Said Ms. Ayala, “We have consistently heard that some members of law enforcement use this charge as a weapon when people don’t immediately respond to their commands, or if they ask too many questions before complying, or simply if they make an encounter more difficult for the officer.” In many cases, these peaceful protesters have been met by efforts to silence them and to crush their First Amendment rights to get them off the streets and out of the public view.”
Unfortunately for African-Americans within Ms. Ayala’s sphere of influence, she will not be seeking re-election come November.
In this election all things are on the ballot, it’s not just about getting rid of Donald Trump along with as many as possible of the House and Senate Republicans who have enabled Trump’s criminality, it is about removing and replacing local Republicans that move around and pass around us like they are good people, they enjoy bi-partisan support and they generally get elected by passing themselves off as one of us.
Here in Dutchess County in New York’s Hudson Valley, Democrats continue to vote Republicans like Sue Serino, Marc Molinaro, and others into office.
Despite a largely black community in the city and town of Poughkeepsie and all around the county the Poughkeepsie common council is controlled by Republicans, the county executive is Republican, and all around the county, Republicans control virtually all of the local common councils.
During the George Floyd protest in the city of Poughkeepsie, I rubbed shoulders with a few of those politicians, Republicans all, with the exception of our Democratic Congressman Sean Patrick Maloney.
There was State Senator Sue Serino, County Executive Marc Molinaro, Mayor of the city of Poughkeepsie Rob Rollinson.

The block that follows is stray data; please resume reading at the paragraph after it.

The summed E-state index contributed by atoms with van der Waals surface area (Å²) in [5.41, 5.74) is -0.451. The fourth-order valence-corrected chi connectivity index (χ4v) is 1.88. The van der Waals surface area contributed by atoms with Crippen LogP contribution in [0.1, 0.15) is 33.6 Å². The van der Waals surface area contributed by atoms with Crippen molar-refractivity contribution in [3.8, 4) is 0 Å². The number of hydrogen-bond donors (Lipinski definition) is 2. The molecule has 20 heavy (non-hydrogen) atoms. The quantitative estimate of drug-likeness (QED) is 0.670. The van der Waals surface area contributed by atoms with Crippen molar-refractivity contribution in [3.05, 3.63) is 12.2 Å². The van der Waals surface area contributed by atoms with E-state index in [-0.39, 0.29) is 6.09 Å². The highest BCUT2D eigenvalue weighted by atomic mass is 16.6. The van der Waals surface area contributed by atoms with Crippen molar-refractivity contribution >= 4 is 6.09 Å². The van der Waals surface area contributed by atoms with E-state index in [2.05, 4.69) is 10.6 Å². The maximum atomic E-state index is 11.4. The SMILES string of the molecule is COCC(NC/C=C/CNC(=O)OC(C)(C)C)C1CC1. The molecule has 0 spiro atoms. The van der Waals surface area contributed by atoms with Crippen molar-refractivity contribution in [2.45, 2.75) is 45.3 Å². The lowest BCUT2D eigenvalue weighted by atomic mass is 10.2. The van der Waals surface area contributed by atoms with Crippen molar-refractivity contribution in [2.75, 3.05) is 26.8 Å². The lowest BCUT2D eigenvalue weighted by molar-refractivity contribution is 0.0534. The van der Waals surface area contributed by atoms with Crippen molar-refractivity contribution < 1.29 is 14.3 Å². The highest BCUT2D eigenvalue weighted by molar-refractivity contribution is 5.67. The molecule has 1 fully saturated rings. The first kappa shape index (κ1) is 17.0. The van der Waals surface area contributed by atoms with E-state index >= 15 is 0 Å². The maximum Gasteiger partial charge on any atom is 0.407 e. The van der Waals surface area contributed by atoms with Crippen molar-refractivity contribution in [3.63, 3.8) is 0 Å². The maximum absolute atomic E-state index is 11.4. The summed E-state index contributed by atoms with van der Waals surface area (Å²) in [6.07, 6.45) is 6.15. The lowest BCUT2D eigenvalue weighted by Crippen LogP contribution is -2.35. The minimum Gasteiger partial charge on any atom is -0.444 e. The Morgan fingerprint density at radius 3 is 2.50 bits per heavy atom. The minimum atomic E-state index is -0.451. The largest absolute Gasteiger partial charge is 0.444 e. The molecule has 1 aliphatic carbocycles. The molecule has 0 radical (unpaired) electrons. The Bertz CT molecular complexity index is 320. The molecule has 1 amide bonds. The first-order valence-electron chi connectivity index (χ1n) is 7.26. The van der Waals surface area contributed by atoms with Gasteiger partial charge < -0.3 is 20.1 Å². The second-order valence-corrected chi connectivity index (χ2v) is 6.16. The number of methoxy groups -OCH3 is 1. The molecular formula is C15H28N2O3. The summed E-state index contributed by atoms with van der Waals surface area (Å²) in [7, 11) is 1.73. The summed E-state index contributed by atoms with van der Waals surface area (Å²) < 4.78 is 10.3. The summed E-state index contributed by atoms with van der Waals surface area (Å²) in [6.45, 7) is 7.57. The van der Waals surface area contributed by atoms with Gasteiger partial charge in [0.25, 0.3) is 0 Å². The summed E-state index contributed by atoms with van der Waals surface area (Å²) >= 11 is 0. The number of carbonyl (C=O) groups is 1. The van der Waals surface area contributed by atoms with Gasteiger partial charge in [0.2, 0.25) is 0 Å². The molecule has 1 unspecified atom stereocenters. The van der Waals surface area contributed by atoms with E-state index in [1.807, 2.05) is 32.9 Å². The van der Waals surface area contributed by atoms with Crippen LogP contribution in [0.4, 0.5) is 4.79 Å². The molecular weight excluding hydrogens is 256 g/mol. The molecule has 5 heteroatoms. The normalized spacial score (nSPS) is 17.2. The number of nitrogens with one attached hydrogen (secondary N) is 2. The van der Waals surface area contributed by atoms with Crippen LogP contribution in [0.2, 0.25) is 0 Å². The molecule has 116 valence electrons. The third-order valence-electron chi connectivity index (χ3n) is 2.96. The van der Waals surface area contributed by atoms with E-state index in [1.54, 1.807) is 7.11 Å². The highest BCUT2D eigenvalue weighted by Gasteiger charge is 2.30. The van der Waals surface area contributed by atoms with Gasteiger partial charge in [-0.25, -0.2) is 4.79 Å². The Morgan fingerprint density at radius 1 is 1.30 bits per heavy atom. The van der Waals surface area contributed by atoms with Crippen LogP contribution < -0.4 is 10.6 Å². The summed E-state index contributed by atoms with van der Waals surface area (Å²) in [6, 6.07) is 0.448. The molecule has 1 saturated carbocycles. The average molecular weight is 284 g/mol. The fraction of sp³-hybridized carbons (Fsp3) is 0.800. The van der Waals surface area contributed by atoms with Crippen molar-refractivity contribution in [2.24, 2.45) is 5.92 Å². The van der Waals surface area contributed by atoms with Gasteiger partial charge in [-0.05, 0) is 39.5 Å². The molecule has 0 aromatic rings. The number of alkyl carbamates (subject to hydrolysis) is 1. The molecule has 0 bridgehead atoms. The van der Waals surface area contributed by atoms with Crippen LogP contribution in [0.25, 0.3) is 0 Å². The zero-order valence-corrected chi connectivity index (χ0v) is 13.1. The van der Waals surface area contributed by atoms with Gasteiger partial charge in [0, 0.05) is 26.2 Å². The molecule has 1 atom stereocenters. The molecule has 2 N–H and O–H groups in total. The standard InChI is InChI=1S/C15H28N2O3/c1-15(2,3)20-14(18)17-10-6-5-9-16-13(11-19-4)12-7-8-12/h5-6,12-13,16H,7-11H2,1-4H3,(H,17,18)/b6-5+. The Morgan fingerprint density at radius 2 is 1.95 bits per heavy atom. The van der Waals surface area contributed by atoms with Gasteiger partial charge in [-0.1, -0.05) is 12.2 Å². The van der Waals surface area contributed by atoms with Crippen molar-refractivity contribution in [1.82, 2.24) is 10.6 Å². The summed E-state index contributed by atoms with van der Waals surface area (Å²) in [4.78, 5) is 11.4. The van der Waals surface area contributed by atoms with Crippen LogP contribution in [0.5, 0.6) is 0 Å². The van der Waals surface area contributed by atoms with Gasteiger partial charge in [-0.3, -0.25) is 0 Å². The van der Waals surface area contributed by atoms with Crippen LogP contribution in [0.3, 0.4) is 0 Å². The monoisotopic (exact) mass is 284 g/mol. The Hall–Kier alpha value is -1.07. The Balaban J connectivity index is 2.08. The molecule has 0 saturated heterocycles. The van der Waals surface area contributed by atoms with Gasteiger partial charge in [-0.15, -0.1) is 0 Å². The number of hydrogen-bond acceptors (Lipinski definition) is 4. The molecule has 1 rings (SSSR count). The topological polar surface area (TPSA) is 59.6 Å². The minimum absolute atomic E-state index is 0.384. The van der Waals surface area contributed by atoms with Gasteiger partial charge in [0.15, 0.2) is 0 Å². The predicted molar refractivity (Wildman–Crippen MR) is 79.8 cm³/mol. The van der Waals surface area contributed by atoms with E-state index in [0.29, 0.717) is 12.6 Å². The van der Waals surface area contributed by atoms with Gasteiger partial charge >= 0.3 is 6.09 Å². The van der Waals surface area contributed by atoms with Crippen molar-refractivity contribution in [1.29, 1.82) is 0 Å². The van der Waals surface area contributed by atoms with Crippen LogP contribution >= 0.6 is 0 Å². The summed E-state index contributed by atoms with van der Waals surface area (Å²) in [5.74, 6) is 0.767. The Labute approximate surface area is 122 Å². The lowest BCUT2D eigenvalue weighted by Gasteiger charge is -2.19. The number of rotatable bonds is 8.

Like typical politicians, they all had their canned answers, when I asked them why they found it necessary to be there? Nothing in their answers was worth my time, or worth writing about.
Today there are protests still going on right here in New York State, in Minnesota, in Oregon, In Kentucky, and other states, all across the country people are calling out for changes in policing practices. Personally I believe that those calls do not go nearly far enough.
But what I thought was a real affront was a social media post from Sue Serino days ago. I could not help myself so I had this to say in response to her gloating about this endorsement.
She DM-ed me
Notice that the Senator did not once mention the term (police violence), not once. Reading her comments, one would believe that George Floyd was killed by some thug other than the uniformed thugs paid by the people of Minneapolis Minnesota.
Frankly, I haven’t yet called the senator to give her my point of view or to hear her detail exactly what she will be doing here in New York state to protect innocent citizens from amped-up police that are not the saints she described in uniform. She is presently in the fight for her political life with her democratic opponent [Karen] Smythe.
but I did send her a response.
In 2014 I lost my 20-year old son who was a Junior at Plattsburg State University, the actions of the New York State police, the Plattsburg Police, and University Police were nothing short of exemplary to me and my family.
I will always hold those officers dear to my heart in the way that they not only carried out their duties in finding our son but in their graciousness to me and my family.
With all of the foregone and having been a law enforcement officer myself, I am still not conflicted about speaking out against bad cops.
We should expect no less from our elected officials, they are the ones who are supposed to enact the agendas we elect them to enact.